These are (Series 2) RELL-6 models, a special model, only produced in 1967/8. Reading had 28 with Pennine and 14 with Strachans bodies. The only others were 2 for Warrington with East Lancs bodies making a grand total of 44. The standard Series 2 model was the RELL-3 of which there were 2657 built. The RELL-3 had an 18’6" wheelbase for 36’0" x 8’2½" bodies. The RELL-6 had a 17’6" wheelbase for between 32’6" and 36’0" long bodies. Regrettably I do not know the exact length of the bodied RELL-6s, but I suspect Chris that you are correct – they are less than 36’0" long. [Any Reading or Bristol experts out there to fill us in?]

David Oldfield

08/11/13 – 06:46

I think it is quite a striking looking bus – enhanced by a good livery. Just wonder about reflections in the windscreens at night – they look very upright and flat in plan view.

Ian Wild

08/11/13 – 08:10

Apparently Reading were quite enamoured of their Burlingham Reliances and basically wanted the same again. Since Burlingham was no more it fell to Pennine and Strachans to put a modern twist on the original – and this is what they got, along with the "Burlingham" motif on the front.

David Oldfield

08/11/13 – 11:43

These were probably 32ft 6ins but, for some reason 32ft 9ins sticks in my mind!

Phil Blinkhorn

08/11/13 – 18:06

Can anyone supply a photo of the Pennine version? I assume that they too, were a good copy.

Chris Hebbron

09/11/13 – 06:13

Reading seems to have had a penchant for nonstandard versions of chassis and bodies. The Dennis Lolines were of an intermediate length also. A picture of a Pennine bodied Reading RE may be seen here:- www.sct61.org.uk/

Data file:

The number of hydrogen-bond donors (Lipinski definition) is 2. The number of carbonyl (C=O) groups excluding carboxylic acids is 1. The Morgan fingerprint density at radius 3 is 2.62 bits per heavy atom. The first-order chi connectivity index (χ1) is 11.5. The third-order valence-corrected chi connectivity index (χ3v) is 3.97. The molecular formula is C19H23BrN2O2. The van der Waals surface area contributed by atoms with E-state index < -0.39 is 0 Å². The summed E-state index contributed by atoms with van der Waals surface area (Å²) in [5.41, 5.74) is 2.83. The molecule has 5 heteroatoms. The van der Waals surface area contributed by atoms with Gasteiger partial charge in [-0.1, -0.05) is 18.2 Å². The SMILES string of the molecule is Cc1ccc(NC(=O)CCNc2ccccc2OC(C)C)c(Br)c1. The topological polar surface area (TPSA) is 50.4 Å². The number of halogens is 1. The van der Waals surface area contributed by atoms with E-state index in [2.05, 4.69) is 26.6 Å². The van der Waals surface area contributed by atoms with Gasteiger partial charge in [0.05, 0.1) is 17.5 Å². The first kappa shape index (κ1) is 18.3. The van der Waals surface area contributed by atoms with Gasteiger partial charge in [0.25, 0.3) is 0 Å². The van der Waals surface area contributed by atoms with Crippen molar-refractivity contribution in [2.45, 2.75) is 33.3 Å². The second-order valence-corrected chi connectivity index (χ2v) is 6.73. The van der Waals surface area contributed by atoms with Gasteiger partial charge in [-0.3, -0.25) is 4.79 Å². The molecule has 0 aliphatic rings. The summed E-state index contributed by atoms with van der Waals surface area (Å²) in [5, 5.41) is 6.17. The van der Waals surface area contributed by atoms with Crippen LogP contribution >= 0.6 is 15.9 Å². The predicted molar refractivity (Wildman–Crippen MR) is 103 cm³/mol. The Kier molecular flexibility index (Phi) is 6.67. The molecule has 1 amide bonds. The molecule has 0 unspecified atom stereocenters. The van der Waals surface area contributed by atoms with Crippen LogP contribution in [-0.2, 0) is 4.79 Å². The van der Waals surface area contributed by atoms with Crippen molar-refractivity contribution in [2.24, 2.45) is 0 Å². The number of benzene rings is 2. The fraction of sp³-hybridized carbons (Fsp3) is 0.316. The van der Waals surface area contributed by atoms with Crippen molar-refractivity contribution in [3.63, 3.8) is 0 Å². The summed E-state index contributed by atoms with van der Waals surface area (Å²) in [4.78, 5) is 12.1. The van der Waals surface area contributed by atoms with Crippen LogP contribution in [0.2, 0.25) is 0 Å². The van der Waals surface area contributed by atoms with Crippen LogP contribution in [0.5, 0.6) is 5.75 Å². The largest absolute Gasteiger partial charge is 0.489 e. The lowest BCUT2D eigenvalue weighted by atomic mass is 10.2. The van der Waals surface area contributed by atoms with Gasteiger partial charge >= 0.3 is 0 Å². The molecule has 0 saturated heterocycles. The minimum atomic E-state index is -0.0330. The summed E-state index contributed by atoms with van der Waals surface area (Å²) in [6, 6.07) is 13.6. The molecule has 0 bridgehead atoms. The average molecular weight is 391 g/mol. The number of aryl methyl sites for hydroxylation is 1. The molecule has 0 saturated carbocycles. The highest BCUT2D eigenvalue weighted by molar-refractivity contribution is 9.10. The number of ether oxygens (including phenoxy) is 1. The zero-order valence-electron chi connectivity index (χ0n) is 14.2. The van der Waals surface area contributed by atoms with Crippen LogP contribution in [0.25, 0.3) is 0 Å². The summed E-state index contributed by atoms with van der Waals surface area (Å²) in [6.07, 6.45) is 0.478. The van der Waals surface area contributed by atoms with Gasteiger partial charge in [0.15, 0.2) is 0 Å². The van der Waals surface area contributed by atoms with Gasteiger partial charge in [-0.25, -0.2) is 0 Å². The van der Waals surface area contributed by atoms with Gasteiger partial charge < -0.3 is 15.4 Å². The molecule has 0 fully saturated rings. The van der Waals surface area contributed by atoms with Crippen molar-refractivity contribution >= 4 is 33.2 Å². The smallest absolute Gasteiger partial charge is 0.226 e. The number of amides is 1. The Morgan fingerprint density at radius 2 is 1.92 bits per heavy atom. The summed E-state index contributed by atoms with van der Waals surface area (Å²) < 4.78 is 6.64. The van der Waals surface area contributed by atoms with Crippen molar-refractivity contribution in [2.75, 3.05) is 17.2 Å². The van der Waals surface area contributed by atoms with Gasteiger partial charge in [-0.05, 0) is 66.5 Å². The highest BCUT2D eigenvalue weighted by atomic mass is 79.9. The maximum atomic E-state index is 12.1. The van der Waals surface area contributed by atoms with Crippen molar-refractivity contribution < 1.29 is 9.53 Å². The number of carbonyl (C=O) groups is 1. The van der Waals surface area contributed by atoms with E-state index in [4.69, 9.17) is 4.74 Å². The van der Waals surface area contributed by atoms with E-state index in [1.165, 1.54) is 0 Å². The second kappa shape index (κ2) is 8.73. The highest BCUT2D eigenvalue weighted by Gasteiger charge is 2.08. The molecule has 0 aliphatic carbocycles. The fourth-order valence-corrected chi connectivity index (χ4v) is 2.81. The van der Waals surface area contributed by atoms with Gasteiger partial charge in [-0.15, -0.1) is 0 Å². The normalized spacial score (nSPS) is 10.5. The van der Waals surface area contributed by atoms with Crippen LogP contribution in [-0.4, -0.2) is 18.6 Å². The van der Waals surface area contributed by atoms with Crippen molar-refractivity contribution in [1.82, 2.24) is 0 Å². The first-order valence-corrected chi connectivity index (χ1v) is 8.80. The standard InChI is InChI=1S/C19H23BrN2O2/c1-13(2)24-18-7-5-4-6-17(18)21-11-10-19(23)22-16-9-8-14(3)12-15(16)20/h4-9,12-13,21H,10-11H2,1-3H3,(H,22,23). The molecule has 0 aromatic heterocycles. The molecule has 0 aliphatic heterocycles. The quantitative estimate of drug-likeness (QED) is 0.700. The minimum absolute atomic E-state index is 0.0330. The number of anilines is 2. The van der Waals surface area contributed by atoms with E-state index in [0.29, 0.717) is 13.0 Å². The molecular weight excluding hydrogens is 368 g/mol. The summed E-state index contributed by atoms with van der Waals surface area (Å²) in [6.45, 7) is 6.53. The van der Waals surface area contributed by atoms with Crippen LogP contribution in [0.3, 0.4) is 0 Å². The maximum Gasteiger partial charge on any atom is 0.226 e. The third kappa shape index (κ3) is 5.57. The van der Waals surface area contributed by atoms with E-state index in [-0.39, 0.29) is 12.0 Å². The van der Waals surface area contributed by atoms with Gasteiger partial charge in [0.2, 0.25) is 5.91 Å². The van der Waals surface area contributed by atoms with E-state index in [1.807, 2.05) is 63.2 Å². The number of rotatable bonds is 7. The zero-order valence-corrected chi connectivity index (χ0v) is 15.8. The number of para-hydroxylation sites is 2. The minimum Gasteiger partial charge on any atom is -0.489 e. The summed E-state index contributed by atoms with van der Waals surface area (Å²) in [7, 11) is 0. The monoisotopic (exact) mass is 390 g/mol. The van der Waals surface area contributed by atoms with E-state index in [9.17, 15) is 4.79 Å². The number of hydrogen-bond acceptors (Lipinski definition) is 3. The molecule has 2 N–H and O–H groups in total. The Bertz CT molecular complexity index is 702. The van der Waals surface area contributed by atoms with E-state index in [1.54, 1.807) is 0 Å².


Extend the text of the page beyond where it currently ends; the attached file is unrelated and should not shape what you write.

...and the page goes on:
Roger Cox

09/11/13 – 08:23

Just ferreted out of Simon Butler’s book on the RE that these were, indeed, 33’0" long.

David Oldfield

09/11/13 – 09:01

Thanks for clarifying the length David. As regards the Birmingham style motif, all Reading single deckers after the Burlingham batch had this or a variation. These were built by Duple Northern in Blackpool after Burlingham had been taken over, Neepsend, Strachans and Pennine. Of course Reading also adorned the front panels of its Trolleybuses with additional brightwork.

Phil Blinkhorn

09/11/13 – 12:09

I assume Birmingham is a typo rather than a Freudian slip Phil?

David Oldfield

09/11/13 – 12:44

It’s the *!"**!! predictive text on my tablet.

Phil Blinkhorn

09/11/13 – 17:50

Keep taking the tablets, Mr Blinkhorn!!!!

Pete Davies

10/11/13 – 07:53

Until I saw your typo, Phil, I’d not even considered how close Birmingham and Birlingham were!

David Oldfield

11/11/13 – 15:24

On their home turf we called them "cattle trucks". I though they were very good-looking vehicles, and certainly distinctive. The problem lay not in the buses themselves but in the politics and twisted economics that insulted passengers by forcing them to stand, when car-drivers were being cosseted and effectively subsidised.
Within 3 years of the opening of a huge competitor on a "retail park" our local pet-shop has just closed. Irrelevant? No: hypermarkets have it easy, basking in a favourable economic and planning climate that makes life very hard for small shops. By the way, I loathe the word "standee"…

Ian Thompson

12/11/13 – 06:04